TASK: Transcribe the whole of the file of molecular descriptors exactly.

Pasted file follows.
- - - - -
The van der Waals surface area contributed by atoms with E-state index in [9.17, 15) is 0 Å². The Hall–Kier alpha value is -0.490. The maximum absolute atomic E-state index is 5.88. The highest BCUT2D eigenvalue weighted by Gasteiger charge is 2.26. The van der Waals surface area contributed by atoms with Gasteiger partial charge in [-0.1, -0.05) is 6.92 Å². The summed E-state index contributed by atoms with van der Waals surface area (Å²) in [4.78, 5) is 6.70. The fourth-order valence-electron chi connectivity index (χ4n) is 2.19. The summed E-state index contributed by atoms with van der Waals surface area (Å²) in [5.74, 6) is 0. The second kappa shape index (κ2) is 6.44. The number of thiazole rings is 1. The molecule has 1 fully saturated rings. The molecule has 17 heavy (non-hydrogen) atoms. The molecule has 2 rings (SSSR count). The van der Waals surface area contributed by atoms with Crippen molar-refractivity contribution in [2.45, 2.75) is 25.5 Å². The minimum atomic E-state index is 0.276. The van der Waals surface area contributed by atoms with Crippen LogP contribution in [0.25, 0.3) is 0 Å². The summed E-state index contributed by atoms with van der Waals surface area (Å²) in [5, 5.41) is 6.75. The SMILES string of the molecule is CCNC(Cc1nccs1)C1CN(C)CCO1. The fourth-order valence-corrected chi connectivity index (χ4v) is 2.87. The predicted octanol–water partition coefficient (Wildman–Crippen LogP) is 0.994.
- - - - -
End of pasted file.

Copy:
The van der Waals surface area contributed by atoms with E-state index in [9.17, 15) is 0 Å². The Hall–Kier alpha value is -0.490. The maximum absolute atomic E-state index is 5.88. The highest BCUT2D eigenvalue weighted by Gasteiger charge is 2.26. The van der Waals surface area contributed by atoms with Gasteiger partial charge in [-0.1, -0.05) is 6.92 Å². The summed E-state index contributed by atoms with van der Waals surface area (Å²) in [4.78, 5) is 6.70. The fourth-order valence-electron chi connectivity index (χ4n) is 2.19. The summed E-state index contributed by atoms with van der Waals surface area (Å²) in [5.74, 6) is 0. The second kappa shape index (κ2) is 6.44. The number of thiazole rings is 1. The molecule has 1 fully saturated rings. The molecule has 17 heavy (non-hydrogen) atoms. The molecule has 2 rings (SSSR count). The van der Waals surface area contributed by atoms with Crippen molar-refractivity contribution in [2.45, 2.75) is 25.5 Å². The minimum atomic E-state index is 0.276. The van der Waals surface area contributed by atoms with Crippen LogP contribution in [0.25, 0.3) is 0 Å². The summed E-state index contributed by atoms with van der Waals surface area (Å²) in [5, 5.41) is 6.75. The SMILES string of the molecule is CCNC(Cc1nccs1)C1CN(C)CCO1. The fourth-order valence-corrected chi connectivity index (χ4v) is 2.87. The predicted octanol–water partition coefficient (Wildman–Crippen LogP) is 0.994.